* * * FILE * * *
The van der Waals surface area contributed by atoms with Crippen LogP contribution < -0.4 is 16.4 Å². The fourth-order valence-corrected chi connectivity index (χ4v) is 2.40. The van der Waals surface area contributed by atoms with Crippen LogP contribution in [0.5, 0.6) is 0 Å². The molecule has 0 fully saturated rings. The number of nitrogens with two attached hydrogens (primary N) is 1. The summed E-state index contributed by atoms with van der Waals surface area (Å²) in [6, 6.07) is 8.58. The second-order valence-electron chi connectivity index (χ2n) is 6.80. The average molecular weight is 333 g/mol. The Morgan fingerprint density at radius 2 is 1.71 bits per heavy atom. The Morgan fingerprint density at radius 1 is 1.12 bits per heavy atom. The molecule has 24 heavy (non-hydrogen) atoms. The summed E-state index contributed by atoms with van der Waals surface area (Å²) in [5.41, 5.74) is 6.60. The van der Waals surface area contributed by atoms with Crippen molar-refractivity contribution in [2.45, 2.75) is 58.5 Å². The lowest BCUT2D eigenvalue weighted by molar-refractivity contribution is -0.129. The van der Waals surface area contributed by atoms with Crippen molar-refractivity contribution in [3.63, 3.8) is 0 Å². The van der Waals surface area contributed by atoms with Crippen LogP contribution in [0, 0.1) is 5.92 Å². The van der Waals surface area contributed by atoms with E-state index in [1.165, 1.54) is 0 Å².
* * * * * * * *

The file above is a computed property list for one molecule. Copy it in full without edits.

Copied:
The van der Waals surface area contributed by atoms with Crippen LogP contribution < -0.4 is 16.4 Å². The fourth-order valence-corrected chi connectivity index (χ4v) is 2.40. The van der Waals surface area contributed by atoms with Crippen LogP contribution in [0.5, 0.6) is 0 Å². The molecule has 0 fully saturated rings. The number of nitrogens with two attached hydrogens (primary N) is 1. The summed E-state index contributed by atoms with van der Waals surface area (Å²) in [6, 6.07) is 8.58. The second-order valence-electron chi connectivity index (χ2n) is 6.80. The average molecular weight is 333 g/mol. The Morgan fingerprint density at radius 2 is 1.71 bits per heavy atom. The Morgan fingerprint density at radius 1 is 1.12 bits per heavy atom. The molecule has 24 heavy (non-hydrogen) atoms. The summed E-state index contributed by atoms with van der Waals surface area (Å²) in [5.41, 5.74) is 6.60. The van der Waals surface area contributed by atoms with Crippen molar-refractivity contribution in [2.45, 2.75) is 58.5 Å². The lowest BCUT2D eigenvalue weighted by molar-refractivity contribution is -0.129. The van der Waals surface area contributed by atoms with Crippen molar-refractivity contribution in [3.63, 3.8) is 0 Å². The van der Waals surface area contributed by atoms with Crippen LogP contribution in [0, 0.1) is 5.92 Å². The van der Waals surface area contributed by atoms with E-state index in [1.165, 1.54) is 0 Å².